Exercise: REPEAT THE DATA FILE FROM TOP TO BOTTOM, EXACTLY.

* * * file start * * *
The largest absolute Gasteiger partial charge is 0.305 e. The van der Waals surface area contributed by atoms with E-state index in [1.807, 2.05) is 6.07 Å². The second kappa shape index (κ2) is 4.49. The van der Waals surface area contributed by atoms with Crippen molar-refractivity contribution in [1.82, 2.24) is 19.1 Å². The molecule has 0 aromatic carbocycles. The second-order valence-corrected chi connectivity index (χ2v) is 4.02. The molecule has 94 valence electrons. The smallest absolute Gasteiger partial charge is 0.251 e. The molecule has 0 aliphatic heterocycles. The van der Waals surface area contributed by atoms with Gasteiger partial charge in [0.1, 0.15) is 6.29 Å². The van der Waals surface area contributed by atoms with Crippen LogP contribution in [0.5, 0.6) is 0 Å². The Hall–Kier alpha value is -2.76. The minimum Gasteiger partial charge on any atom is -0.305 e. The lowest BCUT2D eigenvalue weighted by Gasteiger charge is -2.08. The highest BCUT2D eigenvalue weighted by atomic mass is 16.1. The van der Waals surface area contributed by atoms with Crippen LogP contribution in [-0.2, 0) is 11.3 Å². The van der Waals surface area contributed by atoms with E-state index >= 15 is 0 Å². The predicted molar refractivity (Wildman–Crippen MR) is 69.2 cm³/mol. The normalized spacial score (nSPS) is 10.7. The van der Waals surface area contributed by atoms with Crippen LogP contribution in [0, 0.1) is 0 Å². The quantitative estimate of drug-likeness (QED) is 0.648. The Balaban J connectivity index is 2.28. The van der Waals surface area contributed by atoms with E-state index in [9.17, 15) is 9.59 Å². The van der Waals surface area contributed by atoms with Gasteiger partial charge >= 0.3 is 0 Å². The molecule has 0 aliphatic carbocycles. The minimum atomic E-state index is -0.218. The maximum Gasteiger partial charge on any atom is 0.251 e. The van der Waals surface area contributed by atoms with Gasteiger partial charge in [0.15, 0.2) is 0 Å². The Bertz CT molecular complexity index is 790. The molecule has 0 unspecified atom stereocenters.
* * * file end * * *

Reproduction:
The largest absolute Gasteiger partial charge is 0.305 e. The van der Waals surface area contributed by atoms with E-state index in [1.807, 2.05) is 6.07 Å². The second kappa shape index (κ2) is 4.49. The van der Waals surface area contributed by atoms with Crippen molar-refractivity contribution in [1.82, 2.24) is 19.1 Å². The molecule has 0 aromatic carbocycles. The second-order valence-corrected chi connectivity index (χ2v) is 4.02. The molecule has 94 valence electrons. The smallest absolute Gasteiger partial charge is 0.251 e. The molecule has 0 aliphatic heterocycles. The van der Waals surface area contributed by atoms with Gasteiger partial charge in [0.1, 0.15) is 6.29 Å². The van der Waals surface area contributed by atoms with Crippen LogP contribution in [0.5, 0.6) is 0 Å². The Hall–Kier alpha value is -2.76. The minimum Gasteiger partial charge on any atom is -0.305 e. The lowest BCUT2D eigenvalue weighted by Gasteiger charge is -2.08. The highest BCUT2D eigenvalue weighted by atomic mass is 16.1. The van der Waals surface area contributed by atoms with Crippen LogP contribution in [-0.2, 0) is 11.3 Å². The van der Waals surface area contributed by atoms with E-state index >= 15 is 0 Å². The predicted molar refractivity (Wildman–Crippen MR) is 69.2 cm³/mol. The normalized spacial score (nSPS) is 10.7. The van der Waals surface area contributed by atoms with Crippen LogP contribution in [0, 0.1) is 0 Å². The quantitative estimate of drug-likeness (QED) is 0.648. The Balaban J connectivity index is 2.28. The van der Waals surface area contributed by atoms with E-state index in [9.17, 15) is 9.59 Å². The van der Waals surface area contributed by atoms with Gasteiger partial charge >= 0.3 is 0 Å². The molecule has 0 aliphatic carbocycles. The minimum atomic E-state index is -0.218. The maximum Gasteiger partial charge on any atom is 0.251 e. The van der Waals surface area contributed by atoms with Gasteiger partial charge in [0.15, 0.2) is 0 Å². The Bertz CT molecular complexity index is 790. The molecule has 0 unspecified atom stereocenters.